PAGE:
Many cities want to open up their data but are not too sure where to start. To support these efforts, Open North and the Government of Canada have piloted the development of a do-it-yourself (DIY) open data toolkit for municipalities.
What is open data anyway?
The Handbook for Open Definition defines open data as “data that can be freely used, modified and shared by anyone for any purpose.” This essentially means providing data online at no cost with a standard end user license to allow re-use and redistribution.
Who should use this kit?
The toolkit is aimed at municipalities that have not yet begun an open data project but need some guidance on how to implement one. It can also be a useful reference to other organizations and jurisdictions considering initiating an open data project.
How does the toolkit work?
The toolkit takes you through a process that:
- provides open data orientation;
- provides planning considerations for open data;
- details how to execute an open data pilot project with community engagement; and
- provides a roadmap for moving your open data initiative from pilot project to operational program.
The toolkit provides options for a phased approach to open data, such as;
- publishing some sample data sets,
- adopting an open data policy,
- undertaking a pilot project, and
- developing a full scale open data program.
Before embarking on a full-blown open data program, a good first step is to start with a pilot project.
Using best practices to plan for Open Data
Planning is essential to a successful open data pilot project and program. The toolkit proposes a series of best practices to be considered prior to developing a project plan.
These best practices highlight the value of;
- getting a corporate sponsor,
- self-assessment with an internal working group;
- keeping senior management and council informed,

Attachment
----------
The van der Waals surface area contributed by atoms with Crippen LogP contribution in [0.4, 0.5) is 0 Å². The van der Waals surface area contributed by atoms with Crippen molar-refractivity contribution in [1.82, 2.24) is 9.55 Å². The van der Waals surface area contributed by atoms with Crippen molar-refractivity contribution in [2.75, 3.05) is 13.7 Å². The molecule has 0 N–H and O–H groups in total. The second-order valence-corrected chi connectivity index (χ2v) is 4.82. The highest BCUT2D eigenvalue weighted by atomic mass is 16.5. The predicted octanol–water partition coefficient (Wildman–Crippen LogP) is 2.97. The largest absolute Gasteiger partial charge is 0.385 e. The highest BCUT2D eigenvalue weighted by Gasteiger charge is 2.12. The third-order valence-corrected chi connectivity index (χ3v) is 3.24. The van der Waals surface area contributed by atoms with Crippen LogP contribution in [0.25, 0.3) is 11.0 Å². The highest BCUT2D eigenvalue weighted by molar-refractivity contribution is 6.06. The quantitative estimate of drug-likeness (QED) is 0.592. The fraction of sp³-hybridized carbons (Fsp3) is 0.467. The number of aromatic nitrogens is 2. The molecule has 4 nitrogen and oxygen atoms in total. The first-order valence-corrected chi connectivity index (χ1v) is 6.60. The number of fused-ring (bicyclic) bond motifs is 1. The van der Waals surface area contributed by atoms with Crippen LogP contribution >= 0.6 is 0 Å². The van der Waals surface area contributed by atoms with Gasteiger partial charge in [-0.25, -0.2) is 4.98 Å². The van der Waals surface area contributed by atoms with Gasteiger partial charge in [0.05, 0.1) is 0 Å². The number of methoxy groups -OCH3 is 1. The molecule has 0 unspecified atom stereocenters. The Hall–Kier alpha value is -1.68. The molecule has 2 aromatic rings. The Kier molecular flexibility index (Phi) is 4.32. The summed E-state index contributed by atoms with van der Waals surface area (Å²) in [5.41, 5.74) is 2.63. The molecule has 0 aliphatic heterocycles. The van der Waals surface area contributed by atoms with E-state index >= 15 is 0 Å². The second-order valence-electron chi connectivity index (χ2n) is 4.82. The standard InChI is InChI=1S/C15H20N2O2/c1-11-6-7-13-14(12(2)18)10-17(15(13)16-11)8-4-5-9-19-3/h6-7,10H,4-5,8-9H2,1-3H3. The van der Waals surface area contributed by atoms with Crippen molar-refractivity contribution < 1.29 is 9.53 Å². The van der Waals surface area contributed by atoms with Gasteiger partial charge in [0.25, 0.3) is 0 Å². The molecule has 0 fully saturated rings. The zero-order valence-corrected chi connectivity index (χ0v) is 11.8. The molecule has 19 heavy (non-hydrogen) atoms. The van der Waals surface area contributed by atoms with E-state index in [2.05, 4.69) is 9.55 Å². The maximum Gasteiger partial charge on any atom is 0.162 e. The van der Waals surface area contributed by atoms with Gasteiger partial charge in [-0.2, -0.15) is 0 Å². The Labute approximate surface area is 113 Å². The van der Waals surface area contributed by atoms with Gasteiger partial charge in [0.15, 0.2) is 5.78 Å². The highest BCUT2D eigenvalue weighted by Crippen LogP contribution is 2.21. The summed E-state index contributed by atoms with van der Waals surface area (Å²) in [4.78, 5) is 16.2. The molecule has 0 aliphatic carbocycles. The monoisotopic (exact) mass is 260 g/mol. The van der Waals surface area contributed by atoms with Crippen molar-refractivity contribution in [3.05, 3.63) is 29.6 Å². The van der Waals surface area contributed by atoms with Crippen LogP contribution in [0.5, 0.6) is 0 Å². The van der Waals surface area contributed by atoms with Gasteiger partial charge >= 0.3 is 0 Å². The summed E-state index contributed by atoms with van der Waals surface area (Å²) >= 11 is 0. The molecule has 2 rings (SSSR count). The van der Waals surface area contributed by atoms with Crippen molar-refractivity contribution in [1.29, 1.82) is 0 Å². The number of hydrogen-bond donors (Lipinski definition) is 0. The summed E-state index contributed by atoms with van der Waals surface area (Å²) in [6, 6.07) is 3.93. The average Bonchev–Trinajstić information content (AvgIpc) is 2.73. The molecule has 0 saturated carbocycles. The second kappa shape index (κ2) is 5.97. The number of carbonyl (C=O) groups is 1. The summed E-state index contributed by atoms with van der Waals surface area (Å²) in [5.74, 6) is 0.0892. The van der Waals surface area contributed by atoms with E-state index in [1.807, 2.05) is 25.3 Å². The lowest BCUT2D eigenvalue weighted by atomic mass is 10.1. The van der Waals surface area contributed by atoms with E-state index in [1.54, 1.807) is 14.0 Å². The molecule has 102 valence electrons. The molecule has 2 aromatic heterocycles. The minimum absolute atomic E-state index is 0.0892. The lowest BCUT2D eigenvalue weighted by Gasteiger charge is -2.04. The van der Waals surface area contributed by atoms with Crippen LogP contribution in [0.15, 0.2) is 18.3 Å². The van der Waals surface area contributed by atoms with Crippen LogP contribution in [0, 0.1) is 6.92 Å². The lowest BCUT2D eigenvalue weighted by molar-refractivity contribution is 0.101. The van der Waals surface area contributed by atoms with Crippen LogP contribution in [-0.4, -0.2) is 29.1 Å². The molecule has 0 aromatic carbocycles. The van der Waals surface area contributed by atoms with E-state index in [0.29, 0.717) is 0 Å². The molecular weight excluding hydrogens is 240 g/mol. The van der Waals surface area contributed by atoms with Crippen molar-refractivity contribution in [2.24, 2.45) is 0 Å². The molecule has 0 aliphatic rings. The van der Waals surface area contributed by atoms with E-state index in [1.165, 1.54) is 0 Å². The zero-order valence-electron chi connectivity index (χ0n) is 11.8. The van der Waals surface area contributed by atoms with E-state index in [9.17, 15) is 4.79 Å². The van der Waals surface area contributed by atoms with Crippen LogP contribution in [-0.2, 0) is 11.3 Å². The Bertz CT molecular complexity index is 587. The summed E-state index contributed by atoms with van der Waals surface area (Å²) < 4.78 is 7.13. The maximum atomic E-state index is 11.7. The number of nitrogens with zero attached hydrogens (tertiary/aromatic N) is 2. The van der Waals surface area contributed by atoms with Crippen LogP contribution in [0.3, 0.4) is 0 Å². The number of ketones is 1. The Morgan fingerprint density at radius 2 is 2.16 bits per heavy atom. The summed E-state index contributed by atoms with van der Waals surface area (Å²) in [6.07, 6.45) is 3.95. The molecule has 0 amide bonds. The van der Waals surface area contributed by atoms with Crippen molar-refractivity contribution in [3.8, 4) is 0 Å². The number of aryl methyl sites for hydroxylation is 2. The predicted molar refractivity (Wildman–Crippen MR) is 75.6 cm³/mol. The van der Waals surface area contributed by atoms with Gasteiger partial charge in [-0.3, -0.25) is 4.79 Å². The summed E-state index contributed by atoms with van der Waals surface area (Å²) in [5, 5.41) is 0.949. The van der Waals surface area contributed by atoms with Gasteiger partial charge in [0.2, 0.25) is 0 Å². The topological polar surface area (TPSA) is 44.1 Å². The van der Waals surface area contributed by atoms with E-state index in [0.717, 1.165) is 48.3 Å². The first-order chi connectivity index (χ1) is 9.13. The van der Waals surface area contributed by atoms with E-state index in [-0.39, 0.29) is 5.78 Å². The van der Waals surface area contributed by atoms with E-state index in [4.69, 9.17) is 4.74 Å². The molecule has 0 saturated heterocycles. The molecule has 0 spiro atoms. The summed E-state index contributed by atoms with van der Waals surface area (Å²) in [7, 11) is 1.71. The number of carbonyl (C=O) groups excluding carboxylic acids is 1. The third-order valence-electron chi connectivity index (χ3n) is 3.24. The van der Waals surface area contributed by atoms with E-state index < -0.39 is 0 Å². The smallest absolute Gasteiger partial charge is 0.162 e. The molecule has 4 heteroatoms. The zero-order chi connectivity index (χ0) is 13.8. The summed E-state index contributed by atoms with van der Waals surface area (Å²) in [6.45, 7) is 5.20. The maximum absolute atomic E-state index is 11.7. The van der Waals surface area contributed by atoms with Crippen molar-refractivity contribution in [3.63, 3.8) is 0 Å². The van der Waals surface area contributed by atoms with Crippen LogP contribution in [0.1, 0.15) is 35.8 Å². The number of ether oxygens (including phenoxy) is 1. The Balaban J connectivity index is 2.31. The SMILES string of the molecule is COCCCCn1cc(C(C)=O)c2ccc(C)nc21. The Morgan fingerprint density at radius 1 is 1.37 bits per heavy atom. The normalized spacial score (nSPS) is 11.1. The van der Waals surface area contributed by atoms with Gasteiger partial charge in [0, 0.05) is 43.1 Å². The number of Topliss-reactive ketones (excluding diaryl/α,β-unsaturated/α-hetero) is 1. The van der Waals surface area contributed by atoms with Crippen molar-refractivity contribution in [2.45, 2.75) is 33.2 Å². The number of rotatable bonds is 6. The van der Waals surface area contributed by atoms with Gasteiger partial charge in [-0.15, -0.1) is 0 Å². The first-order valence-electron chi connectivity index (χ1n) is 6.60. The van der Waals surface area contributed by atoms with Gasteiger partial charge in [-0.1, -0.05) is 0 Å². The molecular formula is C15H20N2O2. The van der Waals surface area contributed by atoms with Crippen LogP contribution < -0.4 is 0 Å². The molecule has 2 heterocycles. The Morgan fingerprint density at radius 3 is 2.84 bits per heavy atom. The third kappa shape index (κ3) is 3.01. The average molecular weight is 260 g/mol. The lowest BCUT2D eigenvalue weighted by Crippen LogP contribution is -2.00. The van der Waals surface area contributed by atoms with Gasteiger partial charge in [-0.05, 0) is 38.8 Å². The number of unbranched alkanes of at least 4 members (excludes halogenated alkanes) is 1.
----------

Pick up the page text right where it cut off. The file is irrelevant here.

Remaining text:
- engaging the community.
Steps for success – how to craft a good plan
Successful implementers have found some common elements to their plans. There are four distinct tasks that should be part of any good Open Data plan;
- defining the expected outcomes of the open data project,
- developing the task list, and breaking the project into achievable segments and elements,
- breaking down the resourcing requirements to estimate project timelines,
- getting the necessary approvals and start moving towards their goals.
The road to implementation
The toolkit describes key requirements for implementing an open data project plan. These include;
- formalizing of governance,
- building the underlying policy,
- prioritizing, vetting, standardizing and publishing datasets, and
- community engagement together with a communications plan.
Having a communication plan is particularly important to leverage the open data website, keep the community engaged and foster ongoing conversation. Once the open data website is launched, the toolkit recommends that key post-launch activities should include ongoing stakeholder engagement, communications, website maintenance, updating of datasets, documenting metrics and reporting.
And then what?
The toolkit also provides some guidance on how to evolve an open data pilot project to a program and then nurture the open data program. Some key considerations include
- General timelines:
- Transition may differ from city to city and depend on factors such as set goals and available resources.
- Maturing the open data program:
- Robust governance, technology, open data operations, training as well as community engagement and partnerships are particularly crucial to mature a city's open data program. While the toolkit prescribes a post-launch roadmap for an open data initiative, it also acknowledges that the internal or external environment may change, in which case the roadmap shodld be updated.
- Alignment with priorities:
- Municipalities are advised to ensure that their open data program aligns with corporate priorities and meets the evolving needs of their end users.
The development of the DIY toolkit benefited from a cross-Canada municipal advisory committee and the use of two municipalities (without open data) as prototype testers.
A detailed version of this DIY municipal open data toolkit will soon be available on open.canada.ca.
Jean-Noé Landry, Executive Director of Open North, heads Canada's leading not-for-profit organization specialized in Open Data, Open Government, Smart Cities and civic technology. With its extensive international and national network, Open North focuses on strategic planning and applied research on open data, stakeholder engagement and data needs assessments, civil society advocacy initiatives, and technological projects and services, including its online Citizen Budget simulator used by more than 80 cities across North America. Open North is actively involved in the Open Government Partnership and a Steward of the International Open Data Charter.